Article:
Since European diplomatic outreach toward Iran began under German Foreign Minister Klaus Kinkel in 1992, European authorities have promised that they would tie human rights advocacy to trade. Simply put, Kinkel and his colleagues and successors argued, diplomatic ties would work better than coercion to bring Iran back into the circle of normal, responsible states.
Other diplomats—Secretary of State John Kerry and Jake Sullivan, Hillary Clinton’s presumptive national security advisor—have argued to senators and congressmen while attempting to sell the deal that they sought to take advantage of a moderate moment in Iran and might strengthen Iranian President Hassan Rouhani against his more hardline opponents. (That they appear blind to the fact that Rouhani is a Khamenei loyalist but masterful at the good cop-bad cop game is a subject for another day).
Fast forward nearly a quarter century, and the deal is done. There has been an indecorous glee among European and other Western officials as they lift sanctions on Iran and as they rush to visit Tehran to strike deals and attend commercial conferences. They sing the praises of the Joint Comprehensive Plan of Action but seldom utter a word about Iran’s worsening human rights situation. European Union foreign affairs chief Federica Mogherini and Australian Foreign Minister Julie Bishop both conformed to an Islamic dress code while visiting Tehran, never mind that Iranian officials never seem to reciprocate with sensitivity toward local culture when they travel abroad. European officials pay very little lip service to the record public execution rate under Rouhani.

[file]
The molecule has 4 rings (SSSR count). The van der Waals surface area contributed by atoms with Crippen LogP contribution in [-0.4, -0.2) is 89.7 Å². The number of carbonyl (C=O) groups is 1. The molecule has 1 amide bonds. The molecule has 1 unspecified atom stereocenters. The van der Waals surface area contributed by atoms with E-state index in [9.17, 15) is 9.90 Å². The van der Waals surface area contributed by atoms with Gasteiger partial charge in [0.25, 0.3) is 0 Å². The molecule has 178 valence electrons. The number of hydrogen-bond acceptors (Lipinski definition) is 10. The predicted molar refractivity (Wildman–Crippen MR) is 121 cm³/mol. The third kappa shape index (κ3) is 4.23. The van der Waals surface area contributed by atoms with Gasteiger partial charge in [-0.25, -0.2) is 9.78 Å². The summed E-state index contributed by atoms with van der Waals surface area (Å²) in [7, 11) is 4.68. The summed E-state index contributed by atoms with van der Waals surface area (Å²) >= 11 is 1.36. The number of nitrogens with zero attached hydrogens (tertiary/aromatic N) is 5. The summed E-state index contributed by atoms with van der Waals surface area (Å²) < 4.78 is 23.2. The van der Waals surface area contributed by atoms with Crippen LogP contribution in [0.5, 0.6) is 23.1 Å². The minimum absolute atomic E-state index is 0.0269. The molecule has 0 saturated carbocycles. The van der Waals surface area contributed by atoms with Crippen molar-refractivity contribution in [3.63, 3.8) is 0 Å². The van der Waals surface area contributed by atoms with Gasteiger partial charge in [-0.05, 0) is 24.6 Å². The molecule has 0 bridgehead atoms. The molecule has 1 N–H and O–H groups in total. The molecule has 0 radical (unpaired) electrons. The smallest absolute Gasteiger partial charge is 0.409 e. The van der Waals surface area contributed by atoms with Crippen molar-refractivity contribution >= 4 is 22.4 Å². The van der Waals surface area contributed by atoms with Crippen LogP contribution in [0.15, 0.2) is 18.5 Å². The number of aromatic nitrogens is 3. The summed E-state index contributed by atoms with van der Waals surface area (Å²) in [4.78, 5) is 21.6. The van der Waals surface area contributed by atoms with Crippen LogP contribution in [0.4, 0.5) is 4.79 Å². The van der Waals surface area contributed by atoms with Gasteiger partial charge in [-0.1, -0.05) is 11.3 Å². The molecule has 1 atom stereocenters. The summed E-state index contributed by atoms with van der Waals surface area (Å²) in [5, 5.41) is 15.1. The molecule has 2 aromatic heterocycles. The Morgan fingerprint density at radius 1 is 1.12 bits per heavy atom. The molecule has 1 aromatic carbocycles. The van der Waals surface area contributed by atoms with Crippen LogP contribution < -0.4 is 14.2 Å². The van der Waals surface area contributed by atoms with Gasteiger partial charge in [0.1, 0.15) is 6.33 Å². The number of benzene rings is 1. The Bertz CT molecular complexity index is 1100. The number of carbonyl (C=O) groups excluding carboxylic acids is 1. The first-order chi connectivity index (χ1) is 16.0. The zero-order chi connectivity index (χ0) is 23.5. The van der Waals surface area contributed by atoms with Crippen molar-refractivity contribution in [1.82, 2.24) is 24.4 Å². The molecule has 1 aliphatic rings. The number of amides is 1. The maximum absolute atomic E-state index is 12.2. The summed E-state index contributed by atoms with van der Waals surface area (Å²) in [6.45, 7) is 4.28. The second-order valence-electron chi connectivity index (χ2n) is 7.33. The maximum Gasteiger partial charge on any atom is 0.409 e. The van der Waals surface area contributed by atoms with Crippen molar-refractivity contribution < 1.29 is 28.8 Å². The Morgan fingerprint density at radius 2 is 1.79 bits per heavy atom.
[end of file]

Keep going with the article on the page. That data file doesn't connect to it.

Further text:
Austrian Deputy Parliamentary Speaker Karlheinz Kopf, however, may have taken European cynicism and its cowardly approach toward human rights and moral clarity to a new level. According to Europe’s “Stop the Bomb” coalition:
To Austria’s Press Agency APA Kopf said he did not come to Iran to ‘moralize’ and instead criticized the United States…. According to Iranian regime media, the head of the Expediency Discernment Council and former President Ali Akbar Hashemi Rafsanjani received Austria’s Deputy Parliament Speaker with a classic anti-Semitic notion and declared regarding Israel, that the “fabricated Zionist regime” is to blame for terrorism in the region. Said Stephan Grigat, STOP THE BOMB’s Research Director: “Bad enough that Kopf pays his respect to the anti-Semitic ayatollahs and does not even say a word against the Iranian regime’s threats to wipe out Israel, which are also repeated under Rouhani. But when Kopf now demands the removal of all still existing sanctions against the Iranian regime for human rights abuses and the financing of terrorism – well, this really can only be understood as the ultimate cozying up to Iran’s brutal Islamist regime.”
In the 1980s and early 1990s, U.S. and European officials considered Rafsanjani a “pragmatist” and a partner with which to do business. Behind-the-scenes, Rafsanjani ridiculed those approaches. Later on, on December 14, 2001, Rafsanjani delivered a Friday sermon in which he suggested that Iran might use nuclear weapons in a first-strike against Israel because Iran was large enough to absorb any retaliation. Kopf may have felt it impolitic to mention such things in front of hosts, but the moral cowardice that was the result ensures that Iran’s leadership—even ‘pragmatists’ like Rafsanjani—continue to believe they can get away with murder, both of Iranians in the Islamic Republic’s many political prisons and perhaps those beyond Iran’s borders as well.